Will the price of lumber be the tell-tale that they can’t hide? Or do you want to believe the “it was the bad weather in New York, man” narrative? Housing starts ripped lower in February, down 17% from January. They were 14.4% lower than consensus estimate. Here’s the data link: Housing Starts.
Let’s think about that for moment: housing starts missed Wall Street’s brain trust consensus estimate by 14.4%. IF the weather was expected to play a factor in housing starts, wouldn’t Wall Street have revised its estimates for February lower to reflect that? After all, every analyst has had nearly 3 weeks since the end of February to revise down their estimates knowing there was some snow in New York during February…
Single family starts dropped 17% and apartment builder starts dropped 21.6%. I have been suggesting for several months that a glut in apartment building construction has developed. Not only in Denver, which I can observe and experience (I was offered a discount to re-sign my lease in a luxury building that is less than 1-yr old, many newer buildings are offering 1-month free and there’s several big buildings still being built), but I have received reader emails from all over the country which describe apartment building gluts in their area.
Of course Wall Street will promote the “permits” report, which showed a slight increase. But, believe it or not, a homebuilder can’t sell a permit. Homebuilders have already amassed a level of inventory that is as high as it was in 2005/2006 at the peak of the bubble. Some builders, like the ones featured in my research reports, now have inventory levels that exceed their inventory at the bubble peak. Note: unit sales are 60-70% lower than at the peak. Despite the overall plunge, many homebuilders are making use of brand new building methods such as rhino deck for their projects, and to great effect too.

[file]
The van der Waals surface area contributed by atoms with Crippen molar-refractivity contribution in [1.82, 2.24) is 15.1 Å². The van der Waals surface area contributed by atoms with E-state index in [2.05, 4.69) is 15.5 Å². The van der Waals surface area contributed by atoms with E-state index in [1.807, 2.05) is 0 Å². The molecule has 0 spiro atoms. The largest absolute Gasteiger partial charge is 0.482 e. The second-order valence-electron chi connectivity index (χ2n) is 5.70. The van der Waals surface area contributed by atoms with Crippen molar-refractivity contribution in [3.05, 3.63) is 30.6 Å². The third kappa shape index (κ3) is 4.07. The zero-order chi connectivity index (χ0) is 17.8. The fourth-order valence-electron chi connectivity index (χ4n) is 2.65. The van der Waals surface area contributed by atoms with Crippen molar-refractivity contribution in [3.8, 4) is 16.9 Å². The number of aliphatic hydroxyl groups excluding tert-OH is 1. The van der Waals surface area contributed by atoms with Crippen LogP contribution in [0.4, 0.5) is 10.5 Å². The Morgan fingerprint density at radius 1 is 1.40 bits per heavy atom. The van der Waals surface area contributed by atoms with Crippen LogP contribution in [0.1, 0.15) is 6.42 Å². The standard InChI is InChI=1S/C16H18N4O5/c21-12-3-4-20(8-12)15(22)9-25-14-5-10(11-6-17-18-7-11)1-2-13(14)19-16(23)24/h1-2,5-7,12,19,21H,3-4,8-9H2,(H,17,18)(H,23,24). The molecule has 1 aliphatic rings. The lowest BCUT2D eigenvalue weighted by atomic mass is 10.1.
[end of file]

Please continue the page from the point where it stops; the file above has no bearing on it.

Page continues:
The homebuilder sentiment index released yesterday shows falling builder “optimism.” The most troubling metric was “prospective traffic,” for which the index level plunged to 37. Anything below 50 is not good. Anything below 40 is a disaster. By the way, those metrics are based on a March survey, when the weather has been exceptionally nice throughout most of the country…
The homebuilder stocks are going to experience an epic crash when reality grips the sector. The tech bubble that’s formed might last until the SPX finally rolls. But every homebuilder is carrying massive levels of debt and low levels of cash. They have to sell homes to service their debt. The debt levels alone will torpedo these stocks. I have five great ideas in my Homebuilder Research Reports section.
Each report details the highly misleading accounting being used by these builders. Each one also demonstrates why these builders are more leveraged now than they were at the bubble peak. And each report shows examples of using puts and calls to replicate shorting the stocks, how to enhance returns and how to reduce the risk of another insanity bounce in stocks overall. Two of the names have already returned over 20% for the investors who took advantage of them.